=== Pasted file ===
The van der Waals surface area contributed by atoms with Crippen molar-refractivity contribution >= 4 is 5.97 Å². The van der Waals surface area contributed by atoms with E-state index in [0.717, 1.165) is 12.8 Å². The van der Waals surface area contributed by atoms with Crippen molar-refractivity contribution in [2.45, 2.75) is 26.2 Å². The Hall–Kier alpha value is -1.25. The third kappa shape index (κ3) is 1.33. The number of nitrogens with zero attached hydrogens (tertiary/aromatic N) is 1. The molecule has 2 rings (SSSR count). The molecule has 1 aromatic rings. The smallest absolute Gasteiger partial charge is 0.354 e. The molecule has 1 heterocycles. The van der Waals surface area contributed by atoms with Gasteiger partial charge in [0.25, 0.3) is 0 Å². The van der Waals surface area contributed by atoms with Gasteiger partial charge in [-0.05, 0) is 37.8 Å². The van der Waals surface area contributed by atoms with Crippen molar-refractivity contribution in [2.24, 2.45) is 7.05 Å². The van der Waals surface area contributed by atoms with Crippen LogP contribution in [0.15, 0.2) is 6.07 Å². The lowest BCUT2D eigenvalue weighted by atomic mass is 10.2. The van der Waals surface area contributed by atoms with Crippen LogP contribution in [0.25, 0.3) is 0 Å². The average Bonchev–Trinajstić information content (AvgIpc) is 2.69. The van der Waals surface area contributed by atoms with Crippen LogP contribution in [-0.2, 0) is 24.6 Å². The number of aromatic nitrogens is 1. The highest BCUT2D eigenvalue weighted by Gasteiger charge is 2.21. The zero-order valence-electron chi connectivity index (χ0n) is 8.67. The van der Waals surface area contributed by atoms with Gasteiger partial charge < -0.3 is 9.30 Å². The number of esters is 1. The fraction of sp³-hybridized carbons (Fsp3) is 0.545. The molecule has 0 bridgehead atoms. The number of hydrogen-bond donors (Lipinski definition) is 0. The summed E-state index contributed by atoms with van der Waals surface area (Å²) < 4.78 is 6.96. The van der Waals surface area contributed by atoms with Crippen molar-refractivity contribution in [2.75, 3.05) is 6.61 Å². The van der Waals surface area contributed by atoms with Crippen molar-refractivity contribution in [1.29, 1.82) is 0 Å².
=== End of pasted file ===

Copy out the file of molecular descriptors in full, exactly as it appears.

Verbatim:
The van der Waals surface area contributed by atoms with Crippen molar-refractivity contribution >= 4 is 5.97 Å². The van der Waals surface area contributed by atoms with E-state index in [0.717, 1.165) is 12.8 Å². The van der Waals surface area contributed by atoms with Crippen molar-refractivity contribution in [2.45, 2.75) is 26.2 Å². The Hall–Kier alpha value is -1.25. The third kappa shape index (κ3) is 1.33. The number of nitrogens with zero attached hydrogens (tertiary/aromatic N) is 1. The molecule has 2 rings (SSSR count). The molecule has 1 aromatic rings. The smallest absolute Gasteiger partial charge is 0.354 e. The molecule has 1 heterocycles. The van der Waals surface area contributed by atoms with Gasteiger partial charge in [0.25, 0.3) is 0 Å². The van der Waals surface area contributed by atoms with Gasteiger partial charge in [-0.05, 0) is 37.8 Å². The van der Waals surface area contributed by atoms with Crippen molar-refractivity contribution in [2.24, 2.45) is 7.05 Å². The van der Waals surface area contributed by atoms with Crippen LogP contribution in [0.15, 0.2) is 6.07 Å². The lowest BCUT2D eigenvalue weighted by atomic mass is 10.2. The van der Waals surface area contributed by atoms with Crippen LogP contribution in [0.25, 0.3) is 0 Å². The average Bonchev–Trinajstić information content (AvgIpc) is 2.69. The van der Waals surface area contributed by atoms with Crippen LogP contribution in [-0.2, 0) is 24.6 Å². The number of aromatic nitrogens is 1. The highest BCUT2D eigenvalue weighted by Gasteiger charge is 2.21. The zero-order valence-electron chi connectivity index (χ0n) is 8.67. The van der Waals surface area contributed by atoms with Gasteiger partial charge < -0.3 is 9.30 Å². The number of esters is 1. The fraction of sp³-hybridized carbons (Fsp3) is 0.545. The molecule has 0 bridgehead atoms. The number of hydrogen-bond donors (Lipinski definition) is 0. The summed E-state index contributed by atoms with van der Waals surface area (Å²) < 4.78 is 6.96. The van der Waals surface area contributed by atoms with Crippen molar-refractivity contribution in [2.75, 3.05) is 6.61 Å². The van der Waals surface area contributed by atoms with Crippen molar-refractivity contribution in [1.29, 1.82) is 0 Å².